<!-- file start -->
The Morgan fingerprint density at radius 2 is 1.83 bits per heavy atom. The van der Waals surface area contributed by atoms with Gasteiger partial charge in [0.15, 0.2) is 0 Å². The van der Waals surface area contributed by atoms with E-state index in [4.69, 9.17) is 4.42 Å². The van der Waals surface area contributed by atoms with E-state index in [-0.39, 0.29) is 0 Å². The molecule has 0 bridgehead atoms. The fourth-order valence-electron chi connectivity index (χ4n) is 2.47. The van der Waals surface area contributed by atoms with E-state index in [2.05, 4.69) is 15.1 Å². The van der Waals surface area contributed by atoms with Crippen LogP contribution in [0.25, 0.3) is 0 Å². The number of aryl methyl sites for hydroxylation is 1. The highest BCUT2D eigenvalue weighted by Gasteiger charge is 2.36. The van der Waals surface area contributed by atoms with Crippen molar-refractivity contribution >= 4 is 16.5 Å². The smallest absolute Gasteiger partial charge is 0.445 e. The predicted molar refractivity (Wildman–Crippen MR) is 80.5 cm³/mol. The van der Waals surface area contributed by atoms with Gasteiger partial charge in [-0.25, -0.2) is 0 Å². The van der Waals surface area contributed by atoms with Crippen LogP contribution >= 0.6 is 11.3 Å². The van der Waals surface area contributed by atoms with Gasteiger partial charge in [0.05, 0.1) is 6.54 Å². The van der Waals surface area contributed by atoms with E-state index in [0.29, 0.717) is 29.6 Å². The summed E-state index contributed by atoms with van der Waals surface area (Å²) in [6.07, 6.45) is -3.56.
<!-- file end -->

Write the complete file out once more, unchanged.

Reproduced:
The Morgan fingerprint density at radius 2 is 1.83 bits per heavy atom. The van der Waals surface area contributed by atoms with Gasteiger partial charge in [0.15, 0.2) is 0 Å². The van der Waals surface area contributed by atoms with E-state index in [4.69, 9.17) is 4.42 Å². The van der Waals surface area contributed by atoms with E-state index in [-0.39, 0.29) is 0 Å². The molecule has 0 bridgehead atoms. The fourth-order valence-electron chi connectivity index (χ4n) is 2.47. The van der Waals surface area contributed by atoms with E-state index in [2.05, 4.69) is 15.1 Å². The van der Waals surface area contributed by atoms with Crippen LogP contribution in [0.25, 0.3) is 0 Å². The number of aryl methyl sites for hydroxylation is 1. The highest BCUT2D eigenvalue weighted by Gasteiger charge is 2.36. The van der Waals surface area contributed by atoms with Crippen molar-refractivity contribution >= 4 is 16.5 Å². The smallest absolute Gasteiger partial charge is 0.445 e. The predicted molar refractivity (Wildman–Crippen MR) is 80.5 cm³/mol. The van der Waals surface area contributed by atoms with Gasteiger partial charge in [-0.25, -0.2) is 0 Å². The van der Waals surface area contributed by atoms with Crippen LogP contribution >= 0.6 is 11.3 Å². The van der Waals surface area contributed by atoms with Gasteiger partial charge in [0.05, 0.1) is 6.54 Å². The van der Waals surface area contributed by atoms with E-state index in [0.29, 0.717) is 29.6 Å². The summed E-state index contributed by atoms with van der Waals surface area (Å²) in [6.07, 6.45) is -3.56.